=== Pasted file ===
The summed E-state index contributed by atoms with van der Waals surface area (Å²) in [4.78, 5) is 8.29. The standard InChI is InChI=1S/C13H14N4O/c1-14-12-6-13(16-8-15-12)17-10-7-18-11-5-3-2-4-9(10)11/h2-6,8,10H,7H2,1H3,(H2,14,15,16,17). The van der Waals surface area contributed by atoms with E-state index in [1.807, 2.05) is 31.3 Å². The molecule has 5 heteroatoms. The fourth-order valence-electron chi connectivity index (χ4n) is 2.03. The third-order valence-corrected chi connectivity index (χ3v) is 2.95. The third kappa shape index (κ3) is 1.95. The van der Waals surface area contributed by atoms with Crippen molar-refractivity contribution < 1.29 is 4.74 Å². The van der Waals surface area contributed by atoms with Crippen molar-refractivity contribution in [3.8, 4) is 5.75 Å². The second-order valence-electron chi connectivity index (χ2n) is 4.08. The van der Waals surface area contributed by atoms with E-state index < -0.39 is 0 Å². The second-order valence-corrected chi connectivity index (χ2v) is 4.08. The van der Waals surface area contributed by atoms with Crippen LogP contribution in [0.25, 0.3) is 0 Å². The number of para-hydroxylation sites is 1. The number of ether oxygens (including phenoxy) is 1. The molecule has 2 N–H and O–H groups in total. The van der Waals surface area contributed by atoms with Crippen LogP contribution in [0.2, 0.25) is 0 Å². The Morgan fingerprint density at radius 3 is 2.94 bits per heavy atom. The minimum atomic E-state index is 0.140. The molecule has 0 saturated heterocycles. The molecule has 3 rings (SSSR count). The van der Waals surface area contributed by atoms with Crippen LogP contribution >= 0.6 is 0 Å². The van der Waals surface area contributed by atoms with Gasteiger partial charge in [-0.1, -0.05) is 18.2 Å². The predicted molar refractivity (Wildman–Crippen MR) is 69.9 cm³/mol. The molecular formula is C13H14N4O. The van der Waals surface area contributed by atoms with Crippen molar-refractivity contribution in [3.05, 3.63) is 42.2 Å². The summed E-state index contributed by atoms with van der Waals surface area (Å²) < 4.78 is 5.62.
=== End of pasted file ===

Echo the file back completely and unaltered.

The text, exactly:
The summed E-state index contributed by atoms with van der Waals surface area (Å²) in [4.78, 5) is 8.29. The standard InChI is InChI=1S/C13H14N4O/c1-14-12-6-13(16-8-15-12)17-10-7-18-11-5-3-2-4-9(10)11/h2-6,8,10H,7H2,1H3,(H2,14,15,16,17). The van der Waals surface area contributed by atoms with E-state index in [1.807, 2.05) is 31.3 Å². The molecule has 5 heteroatoms. The fourth-order valence-electron chi connectivity index (χ4n) is 2.03. The third-order valence-corrected chi connectivity index (χ3v) is 2.95. The third kappa shape index (κ3) is 1.95. The van der Waals surface area contributed by atoms with Crippen molar-refractivity contribution < 1.29 is 4.74 Å². The van der Waals surface area contributed by atoms with Crippen molar-refractivity contribution in [3.8, 4) is 5.75 Å². The second-order valence-electron chi connectivity index (χ2n) is 4.08. The van der Waals surface area contributed by atoms with E-state index < -0.39 is 0 Å². The second-order valence-corrected chi connectivity index (χ2v) is 4.08. The van der Waals surface area contributed by atoms with Crippen LogP contribution in [0.25, 0.3) is 0 Å². The number of para-hydroxylation sites is 1. The number of ether oxygens (including phenoxy) is 1. The molecule has 2 N–H and O–H groups in total. The van der Waals surface area contributed by atoms with Crippen LogP contribution in [0.2, 0.25) is 0 Å². The Morgan fingerprint density at radius 3 is 2.94 bits per heavy atom. The minimum atomic E-state index is 0.140. The molecule has 0 saturated heterocycles. The molecule has 3 rings (SSSR count). The van der Waals surface area contributed by atoms with Crippen LogP contribution >= 0.6 is 0 Å². The van der Waals surface area contributed by atoms with Gasteiger partial charge in [-0.1, -0.05) is 18.2 Å². The predicted molar refractivity (Wildman–Crippen MR) is 69.9 cm³/mol. The molecular formula is C13H14N4O. The van der Waals surface area contributed by atoms with Crippen molar-refractivity contribution in [3.05, 3.63) is 42.2 Å². The summed E-state index contributed by atoms with van der Waals surface area (Å²) < 4.78 is 5.62.